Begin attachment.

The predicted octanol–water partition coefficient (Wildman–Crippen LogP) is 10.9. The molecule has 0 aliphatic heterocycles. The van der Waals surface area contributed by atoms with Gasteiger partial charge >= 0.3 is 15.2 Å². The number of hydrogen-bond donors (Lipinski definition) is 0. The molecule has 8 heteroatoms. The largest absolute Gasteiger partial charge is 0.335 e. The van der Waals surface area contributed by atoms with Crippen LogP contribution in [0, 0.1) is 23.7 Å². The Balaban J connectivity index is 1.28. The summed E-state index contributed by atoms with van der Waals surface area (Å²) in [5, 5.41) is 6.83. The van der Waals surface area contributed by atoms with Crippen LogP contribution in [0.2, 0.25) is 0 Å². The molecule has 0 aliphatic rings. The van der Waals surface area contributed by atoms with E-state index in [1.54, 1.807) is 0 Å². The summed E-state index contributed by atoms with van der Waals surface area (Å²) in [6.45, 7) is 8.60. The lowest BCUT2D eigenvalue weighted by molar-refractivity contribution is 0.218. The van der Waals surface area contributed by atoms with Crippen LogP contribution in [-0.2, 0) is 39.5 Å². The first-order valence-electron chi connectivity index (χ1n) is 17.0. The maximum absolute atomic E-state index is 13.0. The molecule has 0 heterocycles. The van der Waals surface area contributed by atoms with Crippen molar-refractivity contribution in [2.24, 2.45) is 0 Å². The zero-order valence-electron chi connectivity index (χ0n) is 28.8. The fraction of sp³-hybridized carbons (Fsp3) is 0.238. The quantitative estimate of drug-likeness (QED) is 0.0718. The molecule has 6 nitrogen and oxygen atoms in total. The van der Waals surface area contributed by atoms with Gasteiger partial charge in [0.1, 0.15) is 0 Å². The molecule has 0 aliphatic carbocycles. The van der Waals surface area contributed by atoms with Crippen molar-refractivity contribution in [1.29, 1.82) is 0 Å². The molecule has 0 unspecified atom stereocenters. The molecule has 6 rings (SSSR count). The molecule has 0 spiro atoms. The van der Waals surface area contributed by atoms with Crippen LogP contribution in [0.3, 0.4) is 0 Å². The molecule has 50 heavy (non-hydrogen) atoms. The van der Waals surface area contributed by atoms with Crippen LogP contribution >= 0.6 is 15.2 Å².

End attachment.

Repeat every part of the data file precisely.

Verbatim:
The predicted octanol–water partition coefficient (Wildman–Crippen LogP) is 10.9. The molecule has 0 aliphatic heterocycles. The van der Waals surface area contributed by atoms with Gasteiger partial charge >= 0.3 is 15.2 Å². The number of hydrogen-bond donors (Lipinski definition) is 0. The molecule has 8 heteroatoms. The largest absolute Gasteiger partial charge is 0.335 e. The van der Waals surface area contributed by atoms with Crippen LogP contribution in [0, 0.1) is 23.7 Å². The Balaban J connectivity index is 1.28. The summed E-state index contributed by atoms with van der Waals surface area (Å²) in [5, 5.41) is 6.83. The van der Waals surface area contributed by atoms with Crippen LogP contribution in [0.2, 0.25) is 0 Å². The molecule has 0 aliphatic rings. The van der Waals surface area contributed by atoms with E-state index in [1.54, 1.807) is 0 Å². The summed E-state index contributed by atoms with van der Waals surface area (Å²) in [6.45, 7) is 8.60. The lowest BCUT2D eigenvalue weighted by molar-refractivity contribution is 0.218. The van der Waals surface area contributed by atoms with Crippen LogP contribution in [-0.2, 0) is 39.5 Å². The first-order valence-electron chi connectivity index (χ1n) is 17.0. The maximum absolute atomic E-state index is 13.0. The molecule has 0 heterocycles. The van der Waals surface area contributed by atoms with Crippen molar-refractivity contribution in [2.24, 2.45) is 0 Å². The zero-order valence-electron chi connectivity index (χ0n) is 28.8. The fraction of sp³-hybridized carbons (Fsp3) is 0.238. The quantitative estimate of drug-likeness (QED) is 0.0718. The molecule has 6 nitrogen and oxygen atoms in total. The van der Waals surface area contributed by atoms with Gasteiger partial charge in [0.1, 0.15) is 0 Å². The molecule has 0 aliphatic carbocycles. The van der Waals surface area contributed by atoms with Crippen molar-refractivity contribution in [1.29, 1.82) is 0 Å². The molecule has 0 unspecified atom stereocenters. The molecule has 6 rings (SSSR count). The molecule has 0 spiro atoms. The van der Waals surface area contributed by atoms with Crippen LogP contribution in [0.3, 0.4) is 0 Å². The molecule has 50 heavy (non-hydrogen) atoms. The van der Waals surface area contributed by atoms with Crippen LogP contribution >= 0.6 is 15.2 Å².